Do a cycling holiday – the easy way, of course
On a gruelling week-long cycle through Latvia, Lithuania and Estonia, sometimes it’s nice to just take the tourbus to the next hotel – and you still get to see all the sights
Cycling on the beach at Jurmala, Latvia – not as easy as it looks
There are, broadly speaking, two types of cycling holidays. There’s those cyclists you see on, say, the Beara Peninsula, slogging uphill with packed pannier bags on the front and rear – and, if they are real hardcore, a sleeping-bag strapped to the back carrier. Proper stuff. Then there’s the cycling holiday I went on: a week-long tour of the Baltic states, hotels every night, 35-40km cycles every day with nice lunches and even better dinners, everything planned and taken care of. And here’s the softie clincher: a bus to take us from point to point with a trailer at the back loaded with the bikes and our luggage.
That’s not to say it was all easy pedalling. A gung-ho attitude is probably part of every cycling holiday, so on day one, in biblical rain, we still did that day’s cycle. There’s no holiday joy in being freezing and wet down to your knickers (no, I didn’t bring the proper rain gear) while the rain makes it hard to see out your glasses. On another day, we had a grindingly miserable 16km cycle on a beach when surely everyone knows that cycling on sand isn’t actually a thing. It rained that day too – and this was July. There were, however, also glorious days of sunshine, the sort of days when cycling seems the only way to travel.
The trip took in the three states – starting in Latvia, moving on to Lithuania and finishing in Estonia– and in my tour-bus-taking defence, unless you’re Dan Martin in a yellow jersey you’re not going to be able to cycle through three entire countries in a week.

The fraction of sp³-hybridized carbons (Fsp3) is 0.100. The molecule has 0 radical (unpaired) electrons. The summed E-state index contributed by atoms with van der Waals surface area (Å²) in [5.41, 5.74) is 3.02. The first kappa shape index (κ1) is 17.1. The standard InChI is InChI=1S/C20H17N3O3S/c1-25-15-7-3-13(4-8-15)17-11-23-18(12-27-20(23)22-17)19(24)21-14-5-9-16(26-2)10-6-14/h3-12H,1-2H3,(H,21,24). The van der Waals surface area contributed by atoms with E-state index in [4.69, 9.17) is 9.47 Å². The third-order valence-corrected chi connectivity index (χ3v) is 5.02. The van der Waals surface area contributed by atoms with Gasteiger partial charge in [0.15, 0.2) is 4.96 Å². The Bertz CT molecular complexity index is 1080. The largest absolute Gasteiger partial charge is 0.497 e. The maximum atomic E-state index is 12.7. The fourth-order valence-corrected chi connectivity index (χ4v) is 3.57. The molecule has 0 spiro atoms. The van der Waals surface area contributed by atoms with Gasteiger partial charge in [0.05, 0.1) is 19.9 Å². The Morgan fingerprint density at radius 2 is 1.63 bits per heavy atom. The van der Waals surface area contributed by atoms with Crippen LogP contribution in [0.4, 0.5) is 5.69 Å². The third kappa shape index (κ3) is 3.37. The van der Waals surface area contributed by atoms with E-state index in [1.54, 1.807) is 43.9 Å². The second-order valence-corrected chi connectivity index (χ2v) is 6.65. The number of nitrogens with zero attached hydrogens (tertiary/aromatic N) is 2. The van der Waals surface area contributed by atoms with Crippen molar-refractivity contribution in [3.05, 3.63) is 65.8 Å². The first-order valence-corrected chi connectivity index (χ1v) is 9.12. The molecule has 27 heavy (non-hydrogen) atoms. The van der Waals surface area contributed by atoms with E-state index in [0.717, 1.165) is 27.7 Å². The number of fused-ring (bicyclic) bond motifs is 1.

So this was a cycle holiday with what is known in the tourist trade as “bus transfers”, which sound quick and painless but what in reality were bus journeys of up to six hours through flat countryside where even the novelty of spotting a stork (they’re everywhere) wore thin. This trip is normally spread over nine days, which would make the long bus journeys more bearable. But the benefits of doing it this way were immediately obvious: we were accompanied at all times by a local guide who winkled out interesting, offbeat places to go and gave fascinating historical background – a must in the Baltics where a rich and complex history is so near the surface. By end of the short week there was a sense of having had a crash course in an area you (shamefully) know little about.
And that’s where this trip came into its own. Largely because of its Soviet past, sightseeing opportunities in the Baltics are very different from those experienced in southern Europe. And there were lovely cycles, particularly by the Baltic Sea, through stunning national parks. As this itinerary allowed for brief introductions to the capitals, there was an afternoon wandering around Riga’s stunning art deco district, another around the Jewish quarter in Vilnius and then the pretty-as-a-picture Tallinn, one of best-preserved medieval cities in Europe.